The beautiful town of Celle, in Lower Saxony, was founded by the fabulously titled Duke Otto the Strict in the late 13th century. For around 300 years, it served as the permanent residence of the dukes of Brunswick and Lüneburg, granting it a grandeur most small towns never achieve.
While here, check out the renowned Hoppener Haus, which features dramatic reliefs of mythological beasts on its half-timbered, circa-1530 facade; the Palace Theatre, the oldest Baroque theater in Germany that’s still performing, built in 1675; and the Bomann Museum, a folkloric collection exploring regional history dating back to 1892.
Note: Just beyond the old town lies the Baroque Synagogue, the only one left in all of northern Germany.
The Harz Mountains might be known for their steep terrain and abundance of wildlife, but the region is also peppered with fairytale castles, UNESCO World Heritage Sites, and medieval constructions. The town of Wernigerode, for example, contains an iconic town hall, an impressive 12th-century castle, and a cluster of timber-framed buildings that includes the so-called “wonky house”—with a seven-degree tilt—and a tiny house not quite ten feet wide and 13 feet tall.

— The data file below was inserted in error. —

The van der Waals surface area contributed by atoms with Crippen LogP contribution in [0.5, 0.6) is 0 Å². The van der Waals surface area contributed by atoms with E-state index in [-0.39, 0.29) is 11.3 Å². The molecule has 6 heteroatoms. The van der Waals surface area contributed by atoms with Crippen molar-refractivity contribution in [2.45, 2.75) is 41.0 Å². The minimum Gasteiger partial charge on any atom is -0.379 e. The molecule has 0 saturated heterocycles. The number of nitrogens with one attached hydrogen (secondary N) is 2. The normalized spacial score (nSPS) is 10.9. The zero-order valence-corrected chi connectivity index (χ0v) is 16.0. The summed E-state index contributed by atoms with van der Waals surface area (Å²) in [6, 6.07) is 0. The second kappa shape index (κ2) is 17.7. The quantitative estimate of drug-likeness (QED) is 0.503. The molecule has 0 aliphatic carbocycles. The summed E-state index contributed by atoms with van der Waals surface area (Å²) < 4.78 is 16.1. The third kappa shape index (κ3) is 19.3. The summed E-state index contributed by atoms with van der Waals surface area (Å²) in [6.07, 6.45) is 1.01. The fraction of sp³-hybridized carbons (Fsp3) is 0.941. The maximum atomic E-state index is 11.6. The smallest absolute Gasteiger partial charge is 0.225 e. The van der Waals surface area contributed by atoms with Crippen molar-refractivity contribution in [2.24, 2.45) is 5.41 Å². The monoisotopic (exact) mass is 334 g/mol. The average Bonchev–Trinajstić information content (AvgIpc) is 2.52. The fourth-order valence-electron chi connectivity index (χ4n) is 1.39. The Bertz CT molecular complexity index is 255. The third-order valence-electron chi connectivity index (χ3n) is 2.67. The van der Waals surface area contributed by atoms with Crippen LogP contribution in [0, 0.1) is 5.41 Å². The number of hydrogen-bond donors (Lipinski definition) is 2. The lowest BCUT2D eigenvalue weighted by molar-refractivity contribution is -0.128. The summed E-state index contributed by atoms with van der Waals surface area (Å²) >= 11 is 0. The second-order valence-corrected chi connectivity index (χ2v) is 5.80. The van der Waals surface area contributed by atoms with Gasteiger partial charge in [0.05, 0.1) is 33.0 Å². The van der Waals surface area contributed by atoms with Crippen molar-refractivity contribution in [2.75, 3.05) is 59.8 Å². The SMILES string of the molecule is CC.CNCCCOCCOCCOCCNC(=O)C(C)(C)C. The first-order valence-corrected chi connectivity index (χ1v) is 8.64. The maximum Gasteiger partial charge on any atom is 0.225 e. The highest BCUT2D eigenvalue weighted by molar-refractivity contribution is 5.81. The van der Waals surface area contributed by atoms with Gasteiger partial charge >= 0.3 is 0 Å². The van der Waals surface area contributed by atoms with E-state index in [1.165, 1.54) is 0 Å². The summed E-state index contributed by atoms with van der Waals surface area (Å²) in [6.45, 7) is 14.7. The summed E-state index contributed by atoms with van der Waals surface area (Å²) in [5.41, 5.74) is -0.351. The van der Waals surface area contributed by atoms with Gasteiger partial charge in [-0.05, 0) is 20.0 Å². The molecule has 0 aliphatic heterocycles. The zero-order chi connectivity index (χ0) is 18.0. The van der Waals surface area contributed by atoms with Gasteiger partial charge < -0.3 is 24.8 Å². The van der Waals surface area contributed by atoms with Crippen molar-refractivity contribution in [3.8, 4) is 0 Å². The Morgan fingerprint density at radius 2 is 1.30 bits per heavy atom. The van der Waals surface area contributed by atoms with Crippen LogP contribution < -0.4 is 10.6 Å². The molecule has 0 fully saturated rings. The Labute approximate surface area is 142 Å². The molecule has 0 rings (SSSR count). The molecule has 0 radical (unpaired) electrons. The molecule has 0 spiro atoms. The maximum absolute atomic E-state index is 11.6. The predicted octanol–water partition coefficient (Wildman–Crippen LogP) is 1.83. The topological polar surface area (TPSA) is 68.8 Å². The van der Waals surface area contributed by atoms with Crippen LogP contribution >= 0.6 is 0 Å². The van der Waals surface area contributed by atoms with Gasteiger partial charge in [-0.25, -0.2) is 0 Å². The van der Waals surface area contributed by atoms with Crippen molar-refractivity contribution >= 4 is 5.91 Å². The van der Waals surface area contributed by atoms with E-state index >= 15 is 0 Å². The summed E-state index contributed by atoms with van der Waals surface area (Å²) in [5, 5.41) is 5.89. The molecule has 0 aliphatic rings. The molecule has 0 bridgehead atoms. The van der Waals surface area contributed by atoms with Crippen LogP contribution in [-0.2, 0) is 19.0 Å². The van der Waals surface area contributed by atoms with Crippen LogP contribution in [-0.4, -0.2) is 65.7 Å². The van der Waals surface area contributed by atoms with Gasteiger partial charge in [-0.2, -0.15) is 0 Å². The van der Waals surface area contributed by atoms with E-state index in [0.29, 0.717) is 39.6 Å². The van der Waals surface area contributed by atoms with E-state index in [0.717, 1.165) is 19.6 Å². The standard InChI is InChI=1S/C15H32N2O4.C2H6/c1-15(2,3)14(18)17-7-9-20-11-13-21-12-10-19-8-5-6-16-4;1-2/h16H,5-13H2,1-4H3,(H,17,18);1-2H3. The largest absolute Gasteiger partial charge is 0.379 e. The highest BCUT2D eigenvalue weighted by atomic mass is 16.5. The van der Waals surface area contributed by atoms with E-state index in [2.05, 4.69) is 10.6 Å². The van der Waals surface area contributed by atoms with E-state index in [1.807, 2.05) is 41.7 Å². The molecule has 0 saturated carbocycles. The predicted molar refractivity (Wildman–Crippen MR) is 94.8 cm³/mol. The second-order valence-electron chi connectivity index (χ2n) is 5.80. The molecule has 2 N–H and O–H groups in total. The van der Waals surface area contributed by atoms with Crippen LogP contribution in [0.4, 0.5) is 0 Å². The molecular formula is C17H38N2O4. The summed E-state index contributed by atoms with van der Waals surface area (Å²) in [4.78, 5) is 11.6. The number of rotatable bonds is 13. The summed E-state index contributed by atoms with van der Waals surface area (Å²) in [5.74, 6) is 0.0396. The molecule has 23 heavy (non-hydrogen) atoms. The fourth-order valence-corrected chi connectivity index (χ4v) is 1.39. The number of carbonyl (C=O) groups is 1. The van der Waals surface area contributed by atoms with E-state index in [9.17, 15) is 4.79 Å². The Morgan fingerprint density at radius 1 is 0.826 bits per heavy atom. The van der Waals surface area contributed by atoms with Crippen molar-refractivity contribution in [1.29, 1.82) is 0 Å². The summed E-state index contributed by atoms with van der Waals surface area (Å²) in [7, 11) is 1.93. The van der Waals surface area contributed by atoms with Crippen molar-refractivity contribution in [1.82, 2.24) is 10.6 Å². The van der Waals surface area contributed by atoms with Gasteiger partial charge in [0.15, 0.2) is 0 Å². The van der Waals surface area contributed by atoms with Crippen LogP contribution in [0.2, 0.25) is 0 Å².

Goslar, a town moonlighting as a UNESCO World Heritage Site, is a former administrative outpost of the Holy Roman Empire. Of particular note are its Romanesque church, the elaborately decorated Rathaus, and the immense Imperial Palace of Goslar, with a foundation dating back a thousand years.
Just north of the mountains lies Quedlinburg, which has Germany’s largest collection of half-timbered houses—over 1,300 in a dazzling variety of colors—and the Collegiate Church of St. Servatius.
The handsome medieval city of Esslingen am Neckar, surrounded by vineyards, has almost too much to offer visitors. Besides claiming over 200 half-timbered houses—including some of the oldest in Germany—its winding streets and narrow alleyways lead to the Renaissance Altes Rathaus and Baroque Neues Rathaus, medieval churches (Frauenkirche, Church of St. Paul), and the 14th-century Innere Brücke bridge.
The town produces the renowned Kessler Sekt, Germany’s oldest sparkling wine, and is well known for its lively festivals. The Esslingen Bürgerfest (meaning Citizen’s Festival, not an ode to hamburgers), the open-air film festival Karibische Nächte (Caribbean Nights) at the castle, and the beloved Zwiebelfest, or Onion Festival, are a few of the best.
Note: Esslingen’s medieval-themed Christmas Market is also particularly vibrant, and that’s saying something in Germany.